The music of Mr. Arthur Sullivan is so very well known everywhere — that of "The Pirates of Penzance" among the rest — it is unnecessary to refer to the numbers of the opera in detail. It may be said to be by turn serious and humorous. There is perhaps more of cleverness about it than any other element of merit. It is throughout brilliant, graceful and full of refinement. Much of it is undoubtedly the music of burlesque, but of burlesque assuredly of the most delicate type. There are, we feel certain, many persons who, after hearing, such a performance as that of last evening, will be found to think it a pity that such good art should be thrown away upon a libretto composed only to amuse the crowd; but it must be remembered that it was mainly through the efforts of Messrs. Gilbert and Sullivan that the public were led away from the debasing influence of opera bouffe into something better, if not of itself up to a remarkably high level.

The singing and acting of the different members of the company last evening left but little to be desired. Mr. David Fisher as the Major-General showed both humour and discrimination. He proved his possession of an agreeable if very light baritone; more useful than a remarkably brilliant quality; it was quite equal to the requirements of the extremely clever patter song in the first act, which we need hardly say was encored, and it was also heard to advantage in the concerted music of the second act. Mr. G. W. Marnock as the Pirate King acted with all the vehemence necessary to the part. He spoke the mock sentimental lines at all times with capital effect, and sang with a good deal of spirit. Mr. W. T. Hemsley, as the lieutenant, also sang and acted carefully. As the unfortunate Frederic Mr. G. Coventry showed good taste, and more than a little ability, though he was evidently suffering from a cold that prevented him from being invariably correct. He sang the romanza in the first act most tastefully, and in many of the concerted pieces his tenor was heard with effect. Mr. George Marler made a most humorous sergeant of police.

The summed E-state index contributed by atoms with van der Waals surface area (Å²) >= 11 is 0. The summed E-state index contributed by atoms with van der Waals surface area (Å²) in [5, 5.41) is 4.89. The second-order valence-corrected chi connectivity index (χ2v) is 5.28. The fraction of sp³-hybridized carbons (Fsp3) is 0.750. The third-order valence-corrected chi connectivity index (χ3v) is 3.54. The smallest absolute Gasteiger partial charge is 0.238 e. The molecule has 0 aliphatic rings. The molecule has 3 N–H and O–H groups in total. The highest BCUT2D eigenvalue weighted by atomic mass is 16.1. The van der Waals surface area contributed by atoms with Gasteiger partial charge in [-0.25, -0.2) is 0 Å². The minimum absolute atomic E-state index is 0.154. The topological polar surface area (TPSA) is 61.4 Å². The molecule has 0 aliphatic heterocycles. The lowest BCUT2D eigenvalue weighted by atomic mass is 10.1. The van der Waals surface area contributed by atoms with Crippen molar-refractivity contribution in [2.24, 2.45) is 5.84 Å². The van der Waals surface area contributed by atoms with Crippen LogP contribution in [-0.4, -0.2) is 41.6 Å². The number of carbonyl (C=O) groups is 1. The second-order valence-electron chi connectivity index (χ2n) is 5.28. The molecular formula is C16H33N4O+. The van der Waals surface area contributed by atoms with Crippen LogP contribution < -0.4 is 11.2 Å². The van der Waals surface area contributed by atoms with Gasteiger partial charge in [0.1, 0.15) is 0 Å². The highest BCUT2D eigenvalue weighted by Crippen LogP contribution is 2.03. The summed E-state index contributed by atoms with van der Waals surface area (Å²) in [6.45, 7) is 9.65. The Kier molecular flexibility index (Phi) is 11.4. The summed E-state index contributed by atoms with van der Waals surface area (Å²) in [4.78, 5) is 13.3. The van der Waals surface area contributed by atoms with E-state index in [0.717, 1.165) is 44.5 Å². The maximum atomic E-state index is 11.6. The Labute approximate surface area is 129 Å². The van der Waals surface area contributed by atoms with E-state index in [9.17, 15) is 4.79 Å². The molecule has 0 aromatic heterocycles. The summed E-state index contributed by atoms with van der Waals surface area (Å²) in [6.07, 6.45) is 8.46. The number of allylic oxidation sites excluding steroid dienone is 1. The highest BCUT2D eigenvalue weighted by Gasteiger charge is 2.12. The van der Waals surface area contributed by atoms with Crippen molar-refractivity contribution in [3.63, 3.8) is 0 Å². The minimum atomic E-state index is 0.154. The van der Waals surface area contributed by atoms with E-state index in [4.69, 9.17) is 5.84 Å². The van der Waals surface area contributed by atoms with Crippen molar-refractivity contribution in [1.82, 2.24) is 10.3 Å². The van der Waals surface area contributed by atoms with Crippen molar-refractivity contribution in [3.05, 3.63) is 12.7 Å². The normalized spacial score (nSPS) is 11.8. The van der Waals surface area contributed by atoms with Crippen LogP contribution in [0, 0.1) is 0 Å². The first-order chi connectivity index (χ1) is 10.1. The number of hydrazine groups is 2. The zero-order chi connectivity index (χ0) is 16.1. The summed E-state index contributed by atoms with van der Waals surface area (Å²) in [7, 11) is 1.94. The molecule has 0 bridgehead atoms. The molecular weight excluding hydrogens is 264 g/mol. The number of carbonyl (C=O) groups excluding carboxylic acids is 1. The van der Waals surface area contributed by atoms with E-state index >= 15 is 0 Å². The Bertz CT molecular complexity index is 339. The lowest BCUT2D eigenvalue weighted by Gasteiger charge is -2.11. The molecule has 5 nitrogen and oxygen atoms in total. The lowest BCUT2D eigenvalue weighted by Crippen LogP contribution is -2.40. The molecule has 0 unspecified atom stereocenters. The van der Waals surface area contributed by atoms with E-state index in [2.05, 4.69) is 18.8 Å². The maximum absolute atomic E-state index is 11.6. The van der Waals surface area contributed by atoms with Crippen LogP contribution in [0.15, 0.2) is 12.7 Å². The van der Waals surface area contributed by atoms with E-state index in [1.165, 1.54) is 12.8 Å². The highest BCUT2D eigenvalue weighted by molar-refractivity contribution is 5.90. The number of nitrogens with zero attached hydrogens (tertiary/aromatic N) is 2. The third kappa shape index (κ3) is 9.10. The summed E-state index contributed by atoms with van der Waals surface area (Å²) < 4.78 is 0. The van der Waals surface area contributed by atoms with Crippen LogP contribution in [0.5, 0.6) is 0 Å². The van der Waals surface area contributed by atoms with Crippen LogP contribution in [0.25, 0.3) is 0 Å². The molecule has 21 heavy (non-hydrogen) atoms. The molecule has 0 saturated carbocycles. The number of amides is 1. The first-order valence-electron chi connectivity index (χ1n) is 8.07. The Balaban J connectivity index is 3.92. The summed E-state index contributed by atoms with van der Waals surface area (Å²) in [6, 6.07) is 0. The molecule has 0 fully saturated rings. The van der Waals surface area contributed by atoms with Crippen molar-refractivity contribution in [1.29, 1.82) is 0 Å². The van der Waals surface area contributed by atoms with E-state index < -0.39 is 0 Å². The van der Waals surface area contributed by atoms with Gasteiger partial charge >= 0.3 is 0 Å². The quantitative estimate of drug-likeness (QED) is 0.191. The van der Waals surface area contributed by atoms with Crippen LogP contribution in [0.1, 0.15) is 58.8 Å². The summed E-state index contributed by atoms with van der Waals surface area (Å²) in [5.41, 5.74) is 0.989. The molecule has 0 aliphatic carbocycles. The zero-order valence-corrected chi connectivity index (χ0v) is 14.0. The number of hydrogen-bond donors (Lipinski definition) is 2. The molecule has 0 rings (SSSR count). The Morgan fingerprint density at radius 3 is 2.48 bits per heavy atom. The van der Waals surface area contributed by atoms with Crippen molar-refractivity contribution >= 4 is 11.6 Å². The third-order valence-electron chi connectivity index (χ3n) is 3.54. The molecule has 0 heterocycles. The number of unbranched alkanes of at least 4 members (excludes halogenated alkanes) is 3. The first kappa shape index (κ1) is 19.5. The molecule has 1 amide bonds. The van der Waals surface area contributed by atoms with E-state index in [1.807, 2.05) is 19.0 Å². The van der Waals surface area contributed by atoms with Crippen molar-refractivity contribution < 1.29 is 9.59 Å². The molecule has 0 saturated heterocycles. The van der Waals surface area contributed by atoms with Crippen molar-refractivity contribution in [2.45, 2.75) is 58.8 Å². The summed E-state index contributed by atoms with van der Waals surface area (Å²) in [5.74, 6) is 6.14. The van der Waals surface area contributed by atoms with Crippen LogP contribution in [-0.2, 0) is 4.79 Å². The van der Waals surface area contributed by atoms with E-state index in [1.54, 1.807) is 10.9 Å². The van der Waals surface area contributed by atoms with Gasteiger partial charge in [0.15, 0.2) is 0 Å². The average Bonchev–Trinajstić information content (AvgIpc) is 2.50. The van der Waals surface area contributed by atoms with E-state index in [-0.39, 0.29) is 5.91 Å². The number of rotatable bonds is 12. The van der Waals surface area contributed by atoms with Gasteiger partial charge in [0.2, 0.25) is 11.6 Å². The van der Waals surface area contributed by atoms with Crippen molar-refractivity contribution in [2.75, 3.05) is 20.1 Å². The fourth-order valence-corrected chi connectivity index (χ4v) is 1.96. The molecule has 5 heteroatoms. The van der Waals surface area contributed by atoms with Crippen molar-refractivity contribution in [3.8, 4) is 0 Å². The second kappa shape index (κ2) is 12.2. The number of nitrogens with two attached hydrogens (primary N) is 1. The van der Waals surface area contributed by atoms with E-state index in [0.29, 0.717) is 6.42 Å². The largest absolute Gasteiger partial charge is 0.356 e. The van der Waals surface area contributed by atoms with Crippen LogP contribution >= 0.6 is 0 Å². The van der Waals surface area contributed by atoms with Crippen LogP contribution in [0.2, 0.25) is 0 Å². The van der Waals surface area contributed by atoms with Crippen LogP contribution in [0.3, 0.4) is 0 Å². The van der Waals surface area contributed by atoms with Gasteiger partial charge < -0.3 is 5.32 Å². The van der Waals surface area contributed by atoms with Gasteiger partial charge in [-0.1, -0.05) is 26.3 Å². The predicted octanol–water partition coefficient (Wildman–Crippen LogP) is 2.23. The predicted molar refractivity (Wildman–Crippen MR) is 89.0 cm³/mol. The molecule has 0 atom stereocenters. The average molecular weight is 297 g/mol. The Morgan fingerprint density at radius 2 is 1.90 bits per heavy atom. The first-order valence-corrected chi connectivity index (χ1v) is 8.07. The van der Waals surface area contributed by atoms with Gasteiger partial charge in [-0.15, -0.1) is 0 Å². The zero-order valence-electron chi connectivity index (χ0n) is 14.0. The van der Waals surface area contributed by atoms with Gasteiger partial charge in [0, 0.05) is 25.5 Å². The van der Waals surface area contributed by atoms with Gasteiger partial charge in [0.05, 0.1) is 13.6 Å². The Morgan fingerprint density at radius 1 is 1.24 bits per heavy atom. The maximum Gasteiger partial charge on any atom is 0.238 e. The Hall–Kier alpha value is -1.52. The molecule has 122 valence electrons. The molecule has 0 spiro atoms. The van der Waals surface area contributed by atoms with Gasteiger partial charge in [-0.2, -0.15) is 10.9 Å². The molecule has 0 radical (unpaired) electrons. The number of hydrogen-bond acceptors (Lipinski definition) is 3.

Too much praise cannot be given to Miss Laura Clement for her charming representation of Mabel. She acted with spirit and refinement in every scene, and sang in a highly cultured manner the lovely music assigned to the part. The exquisite waltz in the first act well deserved the encore which it received. Miss Madge Stavart as Ruth was admirable, possessing one of the best voices in the company; the songs that fell to her lot were most effectively and even brilliantly sung. The small characters of Edith, Kate, and Isabel were also played in an adequate manner.

The choruses could not be surpassed for excellence, and more than a word of praise is due to Mr. Charles Bellair for his excellent scenery. The chapel scene was one of the best we recollect seeing from the brush of this accomplished young artist. We may add that the acoustic properties of the Ulster Hall are so good as to leave no cause for complaint.